On April 30th 1975, as North Vietnamese troops closed in on Saigon, helicopters evacuated the last remaining Americans from atop the US Embassy. It’s one of the most iconic war images in American history and it marked the beginning of Vietnamese independence, after years of occupation by the French, before the Americans took over. Naturally it took time for the nation to stabilize enough for Vietnam to open its doors to tourists, but as the industry has grown, so have the numbers of Western holiday goers to this once war ravaged nation. As an American and an Australian couple, we found the experience of traveling in Vietnam to be frustrating and challenging, but also beautiful, moving and rewarding. We loved Vietnam, but many will never return.
Notably, the biggest travel blogger in the world, Nomadic Matt (who is also American), has written on why he will never return to Vietnam. Matt Kepnes felt that during the 3 weeks he spent there, he was profoundly mistreated, more so than any other country he has visited. Others have written about having their purses snatched, unsafe pedestrian crossings (and they are indeed a spectacle to be seen), poor hygiene, contaminated food and constantly being hassled as reasons they will never return to Vietnam.
It was 2005 when Bell and I spent 12 days traveling Vietnam. We flew into Ho Chi Minh City (formerly Saigon) and spent a few days there before catching a train to the beach town of Na Trang. We then flew to Hanoi in the north and took a beautiful tour of the Perfume Pagoda and spent overnight on a boat in stunning Ha Long Bay, kayaking among beautiful limestone islands and a gorgeous sunset. The downside was that our boat had no air conditioning, and before bed, while drinking a beer on the deck, I also noticed our boat came inclusive of some furry friends- rats! Vietnam is not a place for the squeamish and there were many moments when we didn’t think we’d look back one day and think wow, we loved Vietnam.
Respect the Locals – This can frequently feel challenging because you often won’t feel respected in return. But we also had many friendly and honest experiences with locals where we felt genuine hospitality and goodwill. The Vietnamese have endured great hardship by the hands of recent Western generations and as a tourist to Vietnam you should be cognizant and sensitive of this. Many tourists these days aren’t, and simply go to get drunk on cheap beer and have no concern or interest in the locals. This creates a vicious cycle of resentment by both hosts and guests- do your part to break this trend and you will receive more respect in return.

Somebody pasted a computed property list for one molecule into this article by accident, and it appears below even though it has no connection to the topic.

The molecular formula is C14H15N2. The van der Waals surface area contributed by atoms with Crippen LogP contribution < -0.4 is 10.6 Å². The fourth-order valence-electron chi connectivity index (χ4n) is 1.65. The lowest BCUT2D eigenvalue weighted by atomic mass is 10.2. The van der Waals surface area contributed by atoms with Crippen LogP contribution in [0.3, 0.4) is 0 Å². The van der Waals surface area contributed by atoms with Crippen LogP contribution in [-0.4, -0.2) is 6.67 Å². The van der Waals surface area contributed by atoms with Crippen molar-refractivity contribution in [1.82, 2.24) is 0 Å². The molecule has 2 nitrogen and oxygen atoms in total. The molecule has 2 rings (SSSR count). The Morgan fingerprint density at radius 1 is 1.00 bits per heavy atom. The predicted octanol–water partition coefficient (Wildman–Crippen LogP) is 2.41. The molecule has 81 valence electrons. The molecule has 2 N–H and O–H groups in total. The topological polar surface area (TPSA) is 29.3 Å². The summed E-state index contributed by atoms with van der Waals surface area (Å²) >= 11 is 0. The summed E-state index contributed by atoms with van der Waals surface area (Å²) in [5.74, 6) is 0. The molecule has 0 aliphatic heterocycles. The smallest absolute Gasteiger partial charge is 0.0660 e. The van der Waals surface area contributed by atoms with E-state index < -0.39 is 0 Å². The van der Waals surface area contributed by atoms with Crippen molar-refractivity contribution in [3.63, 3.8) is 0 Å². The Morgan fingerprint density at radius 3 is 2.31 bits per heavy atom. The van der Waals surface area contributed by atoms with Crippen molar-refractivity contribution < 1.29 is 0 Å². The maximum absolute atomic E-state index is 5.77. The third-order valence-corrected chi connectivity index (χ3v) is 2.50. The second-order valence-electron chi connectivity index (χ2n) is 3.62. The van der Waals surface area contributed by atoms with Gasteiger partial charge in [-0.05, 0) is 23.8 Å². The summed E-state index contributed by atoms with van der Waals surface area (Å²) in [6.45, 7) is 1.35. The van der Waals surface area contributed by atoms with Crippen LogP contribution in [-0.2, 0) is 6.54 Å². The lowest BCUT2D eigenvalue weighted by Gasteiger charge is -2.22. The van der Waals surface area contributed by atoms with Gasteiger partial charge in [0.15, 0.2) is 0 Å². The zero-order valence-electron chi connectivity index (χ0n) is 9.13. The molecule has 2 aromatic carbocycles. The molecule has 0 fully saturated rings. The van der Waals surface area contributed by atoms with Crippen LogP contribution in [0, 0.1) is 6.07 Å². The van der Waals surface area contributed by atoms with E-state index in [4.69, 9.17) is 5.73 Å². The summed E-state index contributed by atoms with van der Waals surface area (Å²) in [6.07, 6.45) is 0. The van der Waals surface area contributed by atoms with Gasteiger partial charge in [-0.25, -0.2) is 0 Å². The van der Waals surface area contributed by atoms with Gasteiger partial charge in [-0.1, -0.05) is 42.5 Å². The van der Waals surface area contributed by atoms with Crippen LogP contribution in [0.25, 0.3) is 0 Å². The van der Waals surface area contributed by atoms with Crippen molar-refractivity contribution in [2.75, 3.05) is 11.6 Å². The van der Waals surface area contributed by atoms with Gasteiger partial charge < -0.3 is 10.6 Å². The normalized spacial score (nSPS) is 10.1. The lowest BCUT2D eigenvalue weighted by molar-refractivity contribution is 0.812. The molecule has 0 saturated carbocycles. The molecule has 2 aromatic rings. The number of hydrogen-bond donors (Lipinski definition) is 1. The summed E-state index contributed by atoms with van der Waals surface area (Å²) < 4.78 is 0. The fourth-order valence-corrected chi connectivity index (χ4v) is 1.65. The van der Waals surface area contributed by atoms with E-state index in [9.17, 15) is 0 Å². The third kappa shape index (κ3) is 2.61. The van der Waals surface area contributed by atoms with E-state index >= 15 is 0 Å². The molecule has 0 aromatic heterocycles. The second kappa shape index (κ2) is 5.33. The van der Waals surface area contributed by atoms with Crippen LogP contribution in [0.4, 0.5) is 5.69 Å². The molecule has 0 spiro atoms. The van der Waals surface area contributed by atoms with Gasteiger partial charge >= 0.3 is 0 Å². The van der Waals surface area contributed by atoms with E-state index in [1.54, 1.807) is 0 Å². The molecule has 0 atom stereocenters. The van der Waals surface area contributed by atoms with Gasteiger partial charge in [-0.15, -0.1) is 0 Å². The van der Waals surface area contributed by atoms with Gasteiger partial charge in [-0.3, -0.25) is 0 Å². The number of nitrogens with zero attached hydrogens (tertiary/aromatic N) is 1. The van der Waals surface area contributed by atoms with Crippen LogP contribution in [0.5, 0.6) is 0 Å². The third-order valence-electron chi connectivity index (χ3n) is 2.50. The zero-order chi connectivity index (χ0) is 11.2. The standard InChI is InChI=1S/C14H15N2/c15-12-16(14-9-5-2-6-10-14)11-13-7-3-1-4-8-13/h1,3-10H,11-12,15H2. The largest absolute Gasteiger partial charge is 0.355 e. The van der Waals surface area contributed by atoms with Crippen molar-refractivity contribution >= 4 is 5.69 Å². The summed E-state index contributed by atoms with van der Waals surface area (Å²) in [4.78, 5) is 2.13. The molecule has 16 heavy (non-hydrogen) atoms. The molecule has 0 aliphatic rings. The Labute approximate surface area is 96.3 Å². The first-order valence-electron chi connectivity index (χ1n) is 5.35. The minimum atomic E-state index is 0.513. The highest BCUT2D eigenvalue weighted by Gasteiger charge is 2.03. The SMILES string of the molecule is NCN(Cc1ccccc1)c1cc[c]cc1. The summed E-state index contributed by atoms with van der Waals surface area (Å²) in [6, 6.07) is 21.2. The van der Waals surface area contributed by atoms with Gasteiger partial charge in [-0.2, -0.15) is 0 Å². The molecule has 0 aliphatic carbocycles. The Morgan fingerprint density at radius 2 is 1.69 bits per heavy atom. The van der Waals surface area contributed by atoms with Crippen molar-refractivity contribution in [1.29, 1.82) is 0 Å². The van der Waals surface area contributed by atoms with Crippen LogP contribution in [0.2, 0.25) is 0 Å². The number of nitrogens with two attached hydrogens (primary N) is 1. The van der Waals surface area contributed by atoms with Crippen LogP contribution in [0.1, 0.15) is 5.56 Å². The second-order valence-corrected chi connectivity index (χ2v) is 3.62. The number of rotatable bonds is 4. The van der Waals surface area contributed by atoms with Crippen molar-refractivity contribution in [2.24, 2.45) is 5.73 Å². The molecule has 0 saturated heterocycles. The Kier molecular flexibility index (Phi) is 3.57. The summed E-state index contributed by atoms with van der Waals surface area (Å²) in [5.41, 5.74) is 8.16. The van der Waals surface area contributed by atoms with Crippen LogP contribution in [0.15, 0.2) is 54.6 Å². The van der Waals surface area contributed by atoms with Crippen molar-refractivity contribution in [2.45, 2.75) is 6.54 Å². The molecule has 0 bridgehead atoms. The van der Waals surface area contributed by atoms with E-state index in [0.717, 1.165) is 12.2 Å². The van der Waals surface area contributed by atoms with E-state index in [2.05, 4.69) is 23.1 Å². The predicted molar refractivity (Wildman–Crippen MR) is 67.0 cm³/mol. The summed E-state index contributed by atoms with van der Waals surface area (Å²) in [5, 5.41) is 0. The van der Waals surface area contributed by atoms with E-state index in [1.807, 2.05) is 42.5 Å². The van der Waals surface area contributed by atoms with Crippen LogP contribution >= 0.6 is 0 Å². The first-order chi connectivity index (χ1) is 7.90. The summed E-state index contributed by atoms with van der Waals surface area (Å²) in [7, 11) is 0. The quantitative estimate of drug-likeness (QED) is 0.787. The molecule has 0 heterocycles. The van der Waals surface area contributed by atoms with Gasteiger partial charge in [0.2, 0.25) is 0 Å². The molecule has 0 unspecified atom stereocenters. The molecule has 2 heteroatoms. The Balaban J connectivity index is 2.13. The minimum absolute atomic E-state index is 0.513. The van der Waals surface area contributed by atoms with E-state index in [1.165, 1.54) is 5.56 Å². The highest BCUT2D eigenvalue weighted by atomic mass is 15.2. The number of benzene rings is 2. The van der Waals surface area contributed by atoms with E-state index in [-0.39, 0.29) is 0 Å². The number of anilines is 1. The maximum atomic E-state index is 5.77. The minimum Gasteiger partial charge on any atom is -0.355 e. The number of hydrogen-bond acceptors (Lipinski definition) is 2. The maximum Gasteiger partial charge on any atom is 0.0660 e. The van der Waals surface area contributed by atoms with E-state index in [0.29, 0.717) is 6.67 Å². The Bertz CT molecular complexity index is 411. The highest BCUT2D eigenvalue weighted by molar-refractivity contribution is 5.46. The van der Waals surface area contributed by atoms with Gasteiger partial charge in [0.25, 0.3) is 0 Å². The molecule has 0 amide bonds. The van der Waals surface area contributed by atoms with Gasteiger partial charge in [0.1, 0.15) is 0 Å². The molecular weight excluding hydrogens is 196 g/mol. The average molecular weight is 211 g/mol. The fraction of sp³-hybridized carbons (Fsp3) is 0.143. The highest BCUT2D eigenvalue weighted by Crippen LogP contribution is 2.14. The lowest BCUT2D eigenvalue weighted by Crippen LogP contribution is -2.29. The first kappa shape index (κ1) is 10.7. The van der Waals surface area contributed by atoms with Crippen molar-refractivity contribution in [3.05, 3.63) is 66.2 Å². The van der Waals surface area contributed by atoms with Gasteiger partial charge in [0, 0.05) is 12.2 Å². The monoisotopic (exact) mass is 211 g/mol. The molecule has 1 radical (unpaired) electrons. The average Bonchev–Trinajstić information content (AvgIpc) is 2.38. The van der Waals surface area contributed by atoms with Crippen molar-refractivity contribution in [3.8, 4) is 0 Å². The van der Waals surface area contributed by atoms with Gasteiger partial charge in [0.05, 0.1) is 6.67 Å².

Be Patient- If there’s ever a time in life to exercise your inner zen, it will be trekking through Vietnam. You will constantly be hassled to be taken somewhere by either taxi, motorbike or bicycle and you will continually be pestered to buy things for higher prices than you should pay. Keep in mind that Vietnam is a developing country and many are struggling to feed themselves, so you are privileged just for being there, despite how budget you think you are. A firm “no thanks” and moving along will alleviate some frustration.
Know How to Bargain – We found Thailand to generally be better for bargaining. Some Vietnamese will not come down in price, or come down very little. If you really want something, check that it seems of reasonable quality and know your price point. Don’t be afraid to walk away, you may get called back for the price you want. But also try not to insult locals with an insulting counteroffer. Many Vietnamese continue to feel exploited by the West, and by trying to significantly undercut a reasonable price, it only reinforces this perception. Bear in mind that $1 goes much further for them than it does for us.
Understand the ballgame going in – Sanitation and refrigeration in Vietnam often aren’t that good. While we did not get major food poisoning, some people do. Bell had stomach difficulties and eventually decided to go vegetarian. If you think the food is suspect, perhaps stay away from the meat. Road rules are almost non-existent and crossing busy streets in Vietnam is frequently referred to as a “leap of faith.” In the beginning, it’s best to wait for a local and cross the street with them. It’s amazing how cars and motorbikes will miraculously veer around you, and eventually you’ll get the feel for doing it on your own.
On our first night in Vietnam, in Ho Chi Minh City, we had a balcony overlooking a busy intersection and spent 2 hours enjoying drinks and being in awe of the spectacle that is Vietnamese traffic. With that said, don’t carry your passport or too much money or credit cards in your purse crossing these intersections, as it is possible that your purse will be purposely removed by a thief on a motorbike.
Have you been to Vietnam or have any interest to go? Was it a joy or a nightmare? Let us know your thoughts in the comments!